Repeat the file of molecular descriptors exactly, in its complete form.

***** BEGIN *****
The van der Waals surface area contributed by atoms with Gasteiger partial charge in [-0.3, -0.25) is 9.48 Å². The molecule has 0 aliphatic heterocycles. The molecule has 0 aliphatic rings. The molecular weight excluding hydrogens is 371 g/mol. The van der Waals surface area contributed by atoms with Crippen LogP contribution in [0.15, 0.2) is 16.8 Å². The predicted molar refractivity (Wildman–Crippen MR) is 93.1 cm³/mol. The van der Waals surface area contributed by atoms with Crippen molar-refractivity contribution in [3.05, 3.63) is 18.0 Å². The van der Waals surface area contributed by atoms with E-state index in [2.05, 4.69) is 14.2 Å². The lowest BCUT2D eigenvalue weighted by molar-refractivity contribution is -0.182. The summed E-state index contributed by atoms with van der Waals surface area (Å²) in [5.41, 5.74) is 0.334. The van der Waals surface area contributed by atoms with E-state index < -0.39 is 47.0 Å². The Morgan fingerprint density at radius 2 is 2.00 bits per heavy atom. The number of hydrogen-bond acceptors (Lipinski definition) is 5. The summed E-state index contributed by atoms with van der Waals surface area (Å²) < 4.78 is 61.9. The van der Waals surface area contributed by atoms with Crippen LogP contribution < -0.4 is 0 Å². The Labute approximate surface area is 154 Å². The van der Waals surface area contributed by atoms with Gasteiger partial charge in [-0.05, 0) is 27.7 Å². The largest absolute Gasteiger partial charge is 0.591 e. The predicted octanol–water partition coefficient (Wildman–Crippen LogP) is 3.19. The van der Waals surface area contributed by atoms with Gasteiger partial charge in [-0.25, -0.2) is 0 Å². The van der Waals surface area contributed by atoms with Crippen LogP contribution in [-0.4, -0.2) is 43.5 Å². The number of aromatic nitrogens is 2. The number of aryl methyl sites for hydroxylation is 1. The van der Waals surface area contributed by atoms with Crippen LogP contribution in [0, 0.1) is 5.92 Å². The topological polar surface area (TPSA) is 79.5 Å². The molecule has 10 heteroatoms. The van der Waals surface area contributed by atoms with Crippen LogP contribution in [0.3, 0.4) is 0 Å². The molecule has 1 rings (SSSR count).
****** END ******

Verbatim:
The van der Waals surface area contributed by atoms with Gasteiger partial charge in [-0.3, -0.25) is 9.48 Å². The molecule has 0 aliphatic heterocycles. The molecule has 0 aliphatic rings. The molecular weight excluding hydrogens is 371 g/mol. The van der Waals surface area contributed by atoms with Crippen LogP contribution in [0.15, 0.2) is 16.8 Å². The predicted molar refractivity (Wildman–Crippen MR) is 93.1 cm³/mol. The van der Waals surface area contributed by atoms with Crippen molar-refractivity contribution in [3.05, 3.63) is 18.0 Å². The van der Waals surface area contributed by atoms with E-state index in [2.05, 4.69) is 14.2 Å². The lowest BCUT2D eigenvalue weighted by molar-refractivity contribution is -0.182. The summed E-state index contributed by atoms with van der Waals surface area (Å²) in [5.41, 5.74) is 0.334. The van der Waals surface area contributed by atoms with E-state index < -0.39 is 47.0 Å². The Morgan fingerprint density at radius 2 is 2.00 bits per heavy atom. The number of hydrogen-bond acceptors (Lipinski definition) is 5. The summed E-state index contributed by atoms with van der Waals surface area (Å²) < 4.78 is 61.9. The van der Waals surface area contributed by atoms with Crippen LogP contribution < -0.4 is 0 Å². The Labute approximate surface area is 154 Å². The van der Waals surface area contributed by atoms with Gasteiger partial charge in [-0.05, 0) is 27.7 Å². The largest absolute Gasteiger partial charge is 0.591 e. The predicted octanol–water partition coefficient (Wildman–Crippen LogP) is 3.19. The van der Waals surface area contributed by atoms with Gasteiger partial charge in [-0.25, -0.2) is 0 Å². The van der Waals surface area contributed by atoms with Crippen LogP contribution in [-0.4, -0.2) is 43.5 Å². The number of aromatic nitrogens is 2. The number of aryl methyl sites for hydroxylation is 1. The van der Waals surface area contributed by atoms with Crippen LogP contribution in [0, 0.1) is 5.92 Å². The topological polar surface area (TPSA) is 79.5 Å². The molecule has 10 heteroatoms. The van der Waals surface area contributed by atoms with Crippen LogP contribution in [0.3, 0.4) is 0 Å². The molecule has 1 rings (SSSR count).